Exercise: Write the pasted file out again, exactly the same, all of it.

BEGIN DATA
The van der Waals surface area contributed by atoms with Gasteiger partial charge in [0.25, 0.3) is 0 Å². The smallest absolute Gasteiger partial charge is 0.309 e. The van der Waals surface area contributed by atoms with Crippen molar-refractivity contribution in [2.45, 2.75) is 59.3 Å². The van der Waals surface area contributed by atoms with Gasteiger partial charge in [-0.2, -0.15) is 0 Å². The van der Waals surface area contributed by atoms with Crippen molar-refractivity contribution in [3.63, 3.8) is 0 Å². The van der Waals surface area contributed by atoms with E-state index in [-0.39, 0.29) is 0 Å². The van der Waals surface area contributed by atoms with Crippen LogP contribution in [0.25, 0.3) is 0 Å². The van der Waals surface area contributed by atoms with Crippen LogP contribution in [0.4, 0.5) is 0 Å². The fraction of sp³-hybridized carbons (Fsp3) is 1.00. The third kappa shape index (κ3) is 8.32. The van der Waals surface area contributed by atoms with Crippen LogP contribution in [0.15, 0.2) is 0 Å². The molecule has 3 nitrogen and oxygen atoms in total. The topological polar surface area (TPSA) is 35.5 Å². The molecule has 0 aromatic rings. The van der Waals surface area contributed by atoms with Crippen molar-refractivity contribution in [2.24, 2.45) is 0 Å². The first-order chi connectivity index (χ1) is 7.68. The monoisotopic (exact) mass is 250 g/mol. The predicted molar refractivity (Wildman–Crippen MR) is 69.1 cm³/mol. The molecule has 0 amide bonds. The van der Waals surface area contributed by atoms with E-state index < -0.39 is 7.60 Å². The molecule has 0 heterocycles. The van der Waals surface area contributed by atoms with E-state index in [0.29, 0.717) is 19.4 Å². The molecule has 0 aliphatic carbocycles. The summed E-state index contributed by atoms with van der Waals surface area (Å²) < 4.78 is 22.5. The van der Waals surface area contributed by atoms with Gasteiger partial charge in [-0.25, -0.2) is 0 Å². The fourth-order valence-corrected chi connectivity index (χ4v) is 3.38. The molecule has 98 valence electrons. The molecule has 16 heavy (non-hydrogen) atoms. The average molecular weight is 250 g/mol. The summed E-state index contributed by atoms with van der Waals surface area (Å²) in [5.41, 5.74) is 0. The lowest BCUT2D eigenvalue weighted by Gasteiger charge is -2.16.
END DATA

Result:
The van der Waals surface area contributed by atoms with Gasteiger partial charge in [0.25, 0.3) is 0 Å². The smallest absolute Gasteiger partial charge is 0.309 e. The van der Waals surface area contributed by atoms with Crippen molar-refractivity contribution in [2.45, 2.75) is 59.3 Å². The van der Waals surface area contributed by atoms with Gasteiger partial charge in [-0.2, -0.15) is 0 Å². The van der Waals surface area contributed by atoms with Crippen molar-refractivity contribution in [3.63, 3.8) is 0 Å². The van der Waals surface area contributed by atoms with E-state index in [-0.39, 0.29) is 0 Å². The van der Waals surface area contributed by atoms with Crippen LogP contribution in [0.25, 0.3) is 0 Å². The van der Waals surface area contributed by atoms with Crippen LogP contribution in [0.4, 0.5) is 0 Å². The fraction of sp³-hybridized carbons (Fsp3) is 1.00. The third kappa shape index (κ3) is 8.32. The van der Waals surface area contributed by atoms with Crippen LogP contribution in [0.15, 0.2) is 0 Å². The molecule has 3 nitrogen and oxygen atoms in total. The topological polar surface area (TPSA) is 35.5 Å². The molecule has 0 aromatic rings. The van der Waals surface area contributed by atoms with Crippen molar-refractivity contribution in [2.24, 2.45) is 0 Å². The first-order chi connectivity index (χ1) is 7.68. The monoisotopic (exact) mass is 250 g/mol. The predicted molar refractivity (Wildman–Crippen MR) is 69.1 cm³/mol. The molecule has 0 amide bonds. The van der Waals surface area contributed by atoms with E-state index < -0.39 is 7.60 Å². The molecule has 0 heterocycles. The van der Waals surface area contributed by atoms with E-state index in [0.29, 0.717) is 19.4 Å². The molecule has 0 aliphatic carbocycles. The summed E-state index contributed by atoms with van der Waals surface area (Å²) < 4.78 is 22.5. The van der Waals surface area contributed by atoms with Gasteiger partial charge in [-0.25, -0.2) is 0 Å². The fourth-order valence-corrected chi connectivity index (χ4v) is 3.38. The molecule has 98 valence electrons. The molecule has 16 heavy (non-hydrogen) atoms. The average molecular weight is 250 g/mol. The summed E-state index contributed by atoms with van der Waals surface area (Å²) in [5.41, 5.74) is 0. The lowest BCUT2D eigenvalue weighted by Gasteiger charge is -2.16.